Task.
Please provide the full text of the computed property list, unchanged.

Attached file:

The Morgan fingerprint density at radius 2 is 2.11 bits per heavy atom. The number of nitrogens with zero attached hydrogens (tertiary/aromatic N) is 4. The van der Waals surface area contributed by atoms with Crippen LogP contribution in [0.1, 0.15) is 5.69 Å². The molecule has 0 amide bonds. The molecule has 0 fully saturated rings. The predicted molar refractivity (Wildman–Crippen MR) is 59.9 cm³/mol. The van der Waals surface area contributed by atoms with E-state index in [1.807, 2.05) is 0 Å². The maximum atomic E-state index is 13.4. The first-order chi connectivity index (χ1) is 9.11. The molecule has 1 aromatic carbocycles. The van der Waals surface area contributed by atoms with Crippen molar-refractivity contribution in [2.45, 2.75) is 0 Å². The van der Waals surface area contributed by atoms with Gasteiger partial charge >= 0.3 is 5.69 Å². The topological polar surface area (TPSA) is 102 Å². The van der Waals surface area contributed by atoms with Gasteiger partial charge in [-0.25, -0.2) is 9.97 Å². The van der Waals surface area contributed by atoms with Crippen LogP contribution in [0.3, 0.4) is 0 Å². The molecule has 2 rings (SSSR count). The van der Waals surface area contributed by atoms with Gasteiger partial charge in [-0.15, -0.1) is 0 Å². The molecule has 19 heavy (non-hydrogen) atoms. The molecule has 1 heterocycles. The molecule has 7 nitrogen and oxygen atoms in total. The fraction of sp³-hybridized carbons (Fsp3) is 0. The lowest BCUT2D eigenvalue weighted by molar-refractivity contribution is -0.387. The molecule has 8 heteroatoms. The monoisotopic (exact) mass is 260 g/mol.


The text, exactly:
The Morgan fingerprint density at radius 2 is 2.11 bits per heavy atom. The number of nitrogens with zero attached hydrogens (tertiary/aromatic N) is 4. The van der Waals surface area contributed by atoms with Crippen LogP contribution in [0.1, 0.15) is 5.69 Å². The molecule has 0 amide bonds. The molecule has 0 fully saturated rings. The predicted molar refractivity (Wildman–Crippen MR) is 59.9 cm³/mol. The van der Waals surface area contributed by atoms with E-state index in [1.807, 2.05) is 0 Å². The maximum atomic E-state index is 13.4. The first-order chi connectivity index (χ1) is 9.11. The molecule has 1 aromatic carbocycles. The van der Waals surface area contributed by atoms with Crippen molar-refractivity contribution in [2.45, 2.75) is 0 Å². The van der Waals surface area contributed by atoms with Gasteiger partial charge >= 0.3 is 5.69 Å². The topological polar surface area (TPSA) is 102 Å². The van der Waals surface area contributed by atoms with Gasteiger partial charge in [-0.25, -0.2) is 9.97 Å². The van der Waals surface area contributed by atoms with Crippen LogP contribution in [0.3, 0.4) is 0 Å². The molecule has 2 rings (SSSR count). The van der Waals surface area contributed by atoms with Gasteiger partial charge in [-0.15, -0.1) is 0 Å². The molecule has 19 heavy (non-hydrogen) atoms. The molecule has 1 heterocycles. The molecule has 7 nitrogen and oxygen atoms in total. The fraction of sp³-hybridized carbons (Fsp3) is 0. The lowest BCUT2D eigenvalue weighted by molar-refractivity contribution is -0.387. The molecule has 8 heteroatoms. The monoisotopic (exact) mass is 260 g/mol.